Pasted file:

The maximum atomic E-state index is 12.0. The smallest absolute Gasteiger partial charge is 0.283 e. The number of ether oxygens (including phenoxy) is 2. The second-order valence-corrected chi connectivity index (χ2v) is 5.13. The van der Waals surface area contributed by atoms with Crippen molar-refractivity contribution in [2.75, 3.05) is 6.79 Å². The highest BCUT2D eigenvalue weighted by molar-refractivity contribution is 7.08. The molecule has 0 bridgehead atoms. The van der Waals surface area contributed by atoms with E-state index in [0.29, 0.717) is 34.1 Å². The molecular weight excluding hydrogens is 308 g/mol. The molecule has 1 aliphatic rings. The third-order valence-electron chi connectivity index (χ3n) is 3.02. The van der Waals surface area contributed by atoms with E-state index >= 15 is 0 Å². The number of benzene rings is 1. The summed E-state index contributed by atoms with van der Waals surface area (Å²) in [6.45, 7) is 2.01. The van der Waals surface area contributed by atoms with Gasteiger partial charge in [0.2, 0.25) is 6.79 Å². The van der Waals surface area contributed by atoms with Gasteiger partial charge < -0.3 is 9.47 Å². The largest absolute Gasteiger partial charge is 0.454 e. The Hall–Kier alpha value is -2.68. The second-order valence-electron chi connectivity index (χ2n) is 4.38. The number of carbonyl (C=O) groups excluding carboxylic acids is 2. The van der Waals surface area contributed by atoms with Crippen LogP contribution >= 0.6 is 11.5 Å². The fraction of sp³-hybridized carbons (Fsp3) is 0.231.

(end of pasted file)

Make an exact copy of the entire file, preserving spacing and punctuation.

The maximum atomic E-state index is 12.0. The smallest absolute Gasteiger partial charge is 0.283 e. The number of ether oxygens (including phenoxy) is 2. The second-order valence-corrected chi connectivity index (χ2v) is 5.13. The van der Waals surface area contributed by atoms with Crippen molar-refractivity contribution in [2.75, 3.05) is 6.79 Å². The highest BCUT2D eigenvalue weighted by molar-refractivity contribution is 7.08. The molecule has 0 bridgehead atoms. The van der Waals surface area contributed by atoms with E-state index in [0.29, 0.717) is 34.1 Å². The molecular weight excluding hydrogens is 308 g/mol. The molecule has 1 aliphatic rings. The third-order valence-electron chi connectivity index (χ3n) is 3.02. The van der Waals surface area contributed by atoms with E-state index >= 15 is 0 Å². The number of benzene rings is 1. The summed E-state index contributed by atoms with van der Waals surface area (Å²) in [6.45, 7) is 2.01. The van der Waals surface area contributed by atoms with Gasteiger partial charge in [0.2, 0.25) is 6.79 Å². The van der Waals surface area contributed by atoms with Gasteiger partial charge < -0.3 is 9.47 Å². The largest absolute Gasteiger partial charge is 0.454 e. The Hall–Kier alpha value is -2.68. The second-order valence-electron chi connectivity index (χ2n) is 4.38. The number of carbonyl (C=O) groups excluding carboxylic acids is 2. The van der Waals surface area contributed by atoms with Crippen LogP contribution >= 0.6 is 11.5 Å². The fraction of sp³-hybridized carbons (Fsp3) is 0.231.